If you’re a woman who experiences period blood clots, you may be wondering if this is normal. It’s natural to feel concerned when you see blood clots in your underwear or on the toilet paper after using the bathroom during your period. So, what do these blood clots mean? Are they a sign of something more serious, like uterine fibroids? In this blog post, we will discuss what is normal for a menstrual period and explain how uterine fibroids can cause period blood clots.
What is normal?
A menstrual period is considered normal if it lasts for three to seven days, with moderate to heavy bleeding occurring for the first two to three days. Menstrual blood flow consists of blood and tissue shed from the lining of the uterus. As the uterine lining sheds, small blood vessels are also ruptured, causing some blood clots to form. If you have ever experienced a paper cut, you know that when your blood clots it forms a little scab. In the same way, when your uterine lining sheds, some blood will clot to form a scab in order to stop the bleeding. This is perfectly normal and nothing to be concerned about.
These clots are usually small, dark-red, and about the size of a quarter or smaller. They may be accompanied by tissue that appears grayish-white. However, if you regularly experience blood clots that are large in size, bright red in color, or accompanied by severe pain, you should speak to your doctor. These may be signs of a more serious condition, like uterine fibroids.
What are uterine fibroids?
Uterine fibroids are non-cancerous growths that develop in or around the uterus. They are also known as leiomyomas or myomas. Fibroids can vary greatly in size, from being as small as a seed to as large as a melon. It’s estimated that up to 80% of women will develop fibroids at some point in their lives, though not all women will experience symptoms.
Fibroids can cause heavy bleeding and large blood clots during your period because they can distort and block the blood flow from your uterus. When this happens, it takes your body longer to shed the uterine lining, which leads to heavier bleeding. The larger the fibroid, the greater the chance of it causing heavy bleeding and large blood clots.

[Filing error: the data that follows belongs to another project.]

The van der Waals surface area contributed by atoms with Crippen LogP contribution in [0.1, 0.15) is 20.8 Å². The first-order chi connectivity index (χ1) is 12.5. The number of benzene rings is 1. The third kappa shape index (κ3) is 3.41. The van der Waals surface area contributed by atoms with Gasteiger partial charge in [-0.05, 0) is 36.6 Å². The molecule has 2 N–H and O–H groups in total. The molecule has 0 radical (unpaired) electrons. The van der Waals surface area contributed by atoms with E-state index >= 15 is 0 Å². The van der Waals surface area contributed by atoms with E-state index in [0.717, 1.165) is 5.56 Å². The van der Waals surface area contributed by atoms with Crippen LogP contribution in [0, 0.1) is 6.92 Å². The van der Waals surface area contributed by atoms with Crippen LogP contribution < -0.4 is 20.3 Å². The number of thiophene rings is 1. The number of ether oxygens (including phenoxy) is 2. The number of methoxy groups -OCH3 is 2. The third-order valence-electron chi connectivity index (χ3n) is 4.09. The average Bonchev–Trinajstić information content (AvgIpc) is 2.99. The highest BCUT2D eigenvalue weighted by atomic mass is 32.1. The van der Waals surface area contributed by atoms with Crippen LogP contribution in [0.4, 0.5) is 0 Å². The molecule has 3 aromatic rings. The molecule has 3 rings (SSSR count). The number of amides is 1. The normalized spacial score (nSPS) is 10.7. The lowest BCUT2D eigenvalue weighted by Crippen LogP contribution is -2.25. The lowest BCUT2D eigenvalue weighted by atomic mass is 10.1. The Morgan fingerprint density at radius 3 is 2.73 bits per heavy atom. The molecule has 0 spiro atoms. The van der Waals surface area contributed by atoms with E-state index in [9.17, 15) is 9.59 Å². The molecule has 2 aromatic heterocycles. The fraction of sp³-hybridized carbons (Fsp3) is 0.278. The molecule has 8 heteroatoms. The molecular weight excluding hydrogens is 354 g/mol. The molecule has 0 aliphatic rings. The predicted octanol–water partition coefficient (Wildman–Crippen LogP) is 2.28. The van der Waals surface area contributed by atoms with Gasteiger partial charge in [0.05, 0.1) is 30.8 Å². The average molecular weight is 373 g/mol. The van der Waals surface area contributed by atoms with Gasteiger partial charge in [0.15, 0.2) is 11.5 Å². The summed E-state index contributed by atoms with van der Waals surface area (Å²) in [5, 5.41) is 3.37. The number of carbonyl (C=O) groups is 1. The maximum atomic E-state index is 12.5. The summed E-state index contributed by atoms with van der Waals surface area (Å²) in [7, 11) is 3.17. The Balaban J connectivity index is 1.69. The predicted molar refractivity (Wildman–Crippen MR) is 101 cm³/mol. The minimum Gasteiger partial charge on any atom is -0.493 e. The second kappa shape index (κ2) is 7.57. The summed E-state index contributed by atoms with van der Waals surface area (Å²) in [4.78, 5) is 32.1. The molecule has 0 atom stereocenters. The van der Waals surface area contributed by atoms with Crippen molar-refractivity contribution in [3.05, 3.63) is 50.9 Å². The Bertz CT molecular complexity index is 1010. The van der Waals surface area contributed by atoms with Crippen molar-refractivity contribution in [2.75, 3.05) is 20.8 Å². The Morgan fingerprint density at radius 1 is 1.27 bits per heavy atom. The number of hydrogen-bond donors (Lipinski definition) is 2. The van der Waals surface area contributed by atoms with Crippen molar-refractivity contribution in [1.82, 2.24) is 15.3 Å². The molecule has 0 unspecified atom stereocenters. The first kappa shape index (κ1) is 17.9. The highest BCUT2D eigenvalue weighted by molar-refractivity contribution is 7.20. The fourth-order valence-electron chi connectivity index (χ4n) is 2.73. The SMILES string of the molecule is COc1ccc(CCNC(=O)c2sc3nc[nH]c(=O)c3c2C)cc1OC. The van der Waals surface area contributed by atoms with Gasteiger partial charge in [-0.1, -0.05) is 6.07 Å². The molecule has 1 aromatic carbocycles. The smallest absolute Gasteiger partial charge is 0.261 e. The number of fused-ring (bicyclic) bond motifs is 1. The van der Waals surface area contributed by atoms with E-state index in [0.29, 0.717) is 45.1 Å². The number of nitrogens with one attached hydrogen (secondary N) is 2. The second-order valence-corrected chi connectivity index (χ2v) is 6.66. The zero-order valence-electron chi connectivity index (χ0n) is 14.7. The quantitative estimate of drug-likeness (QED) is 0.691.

In addition to heavy bleeding and large blood clots, other symptoms of uterine fibroids can include:
- Anemia (low iron levels due to heavy bleeding)
- Pelvic pain
- Frequent urination
- Bloating or swelling in the abdomen
- Pain during sex
- Leg pain or swelling
- Backache or pressure in the pelvic area
If you are experiencing any of these symptoms, it is important to see your doctor. They will be able to determine if the cause is uterine fibroids or something else. Fibroids can be diagnosed with a pelvic exam, ultrasound, or MRI. If your doctor suspects that you have fibroids, they may refer you to a fibroid specialist for further evaluation and treatment.
How are uterine fibroids treated?
Fortunately, there are a number of effective treatments for fibroids. These include:
- Medications: There are a number of different medications that can be used to treat fibroids, including hormonal contraceptives, nonsteroidal anti-inflammatory drugs (NSAIDs), and gonadotropin-releasing hormone (GnRH) agonists.
- Surgery: Fibroids can be removed surgically. This can be done through a hysterectomy (removal of the uterus) or myomectomy (removal of the fibroids).
- Embolization: This is a minimally invasive procedure in which the blood supply to the fibroids is cut off, causing them to shrink.
In this blog post, we have discussed what is normal for a menstrual period and explained how uterine fibroids can cause period blood clots. We have also discussed other symptoms that one should look out for to determine if the cause is fibroids. If you are experiencing any symptoms that may be due to fibroids, it is important to see a doctor so that the cause can be properly diagnosed and treated. Fibroid specialists are experts in the diagnosis and treatment of fibroids and can provide you with the care you need to manage your condition.